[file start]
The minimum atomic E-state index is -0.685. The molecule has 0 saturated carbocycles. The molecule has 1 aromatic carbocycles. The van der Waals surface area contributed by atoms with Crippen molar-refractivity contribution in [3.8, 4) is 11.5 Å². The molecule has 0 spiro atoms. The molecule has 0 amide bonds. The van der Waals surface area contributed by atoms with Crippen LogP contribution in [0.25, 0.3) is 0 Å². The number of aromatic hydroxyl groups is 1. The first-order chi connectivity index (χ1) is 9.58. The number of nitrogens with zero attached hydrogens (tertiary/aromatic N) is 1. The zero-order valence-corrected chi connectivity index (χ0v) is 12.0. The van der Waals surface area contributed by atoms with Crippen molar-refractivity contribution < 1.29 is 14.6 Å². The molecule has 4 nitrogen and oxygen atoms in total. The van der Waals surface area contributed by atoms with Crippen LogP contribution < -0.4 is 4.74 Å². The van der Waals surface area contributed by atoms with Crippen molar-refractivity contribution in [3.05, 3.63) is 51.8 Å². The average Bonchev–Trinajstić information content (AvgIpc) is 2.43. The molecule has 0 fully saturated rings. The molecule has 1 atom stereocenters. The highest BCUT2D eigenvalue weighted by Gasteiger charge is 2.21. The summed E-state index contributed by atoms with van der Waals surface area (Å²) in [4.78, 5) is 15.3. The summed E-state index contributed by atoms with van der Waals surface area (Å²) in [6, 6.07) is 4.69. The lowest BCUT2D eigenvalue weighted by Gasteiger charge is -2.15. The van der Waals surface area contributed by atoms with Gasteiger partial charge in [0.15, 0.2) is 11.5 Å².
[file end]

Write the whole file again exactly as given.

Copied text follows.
The minimum atomic E-state index is -0.685. The molecule has 0 saturated carbocycles. The molecule has 1 aromatic carbocycles. The van der Waals surface area contributed by atoms with Crippen molar-refractivity contribution in [3.8, 4) is 11.5 Å². The molecule has 0 spiro atoms. The molecule has 0 amide bonds. The van der Waals surface area contributed by atoms with Crippen LogP contribution in [0.25, 0.3) is 0 Å². The number of aromatic hydroxyl groups is 1. The first-order chi connectivity index (χ1) is 9.58. The number of nitrogens with zero attached hydrogens (tertiary/aromatic N) is 1. The zero-order valence-corrected chi connectivity index (χ0v) is 12.0. The van der Waals surface area contributed by atoms with Crippen molar-refractivity contribution < 1.29 is 14.6 Å². The molecule has 4 nitrogen and oxygen atoms in total. The van der Waals surface area contributed by atoms with Crippen LogP contribution < -0.4 is 4.74 Å². The van der Waals surface area contributed by atoms with Crippen molar-refractivity contribution in [3.05, 3.63) is 51.8 Å². The average Bonchev–Trinajstić information content (AvgIpc) is 2.43. The molecule has 0 fully saturated rings. The molecule has 1 atom stereocenters. The highest BCUT2D eigenvalue weighted by Gasteiger charge is 2.21. The summed E-state index contributed by atoms with van der Waals surface area (Å²) in [4.78, 5) is 15.3. The summed E-state index contributed by atoms with van der Waals surface area (Å²) in [6, 6.07) is 4.69. The lowest BCUT2D eigenvalue weighted by Gasteiger charge is -2.15. The van der Waals surface area contributed by atoms with Gasteiger partial charge in [0.15, 0.2) is 11.5 Å².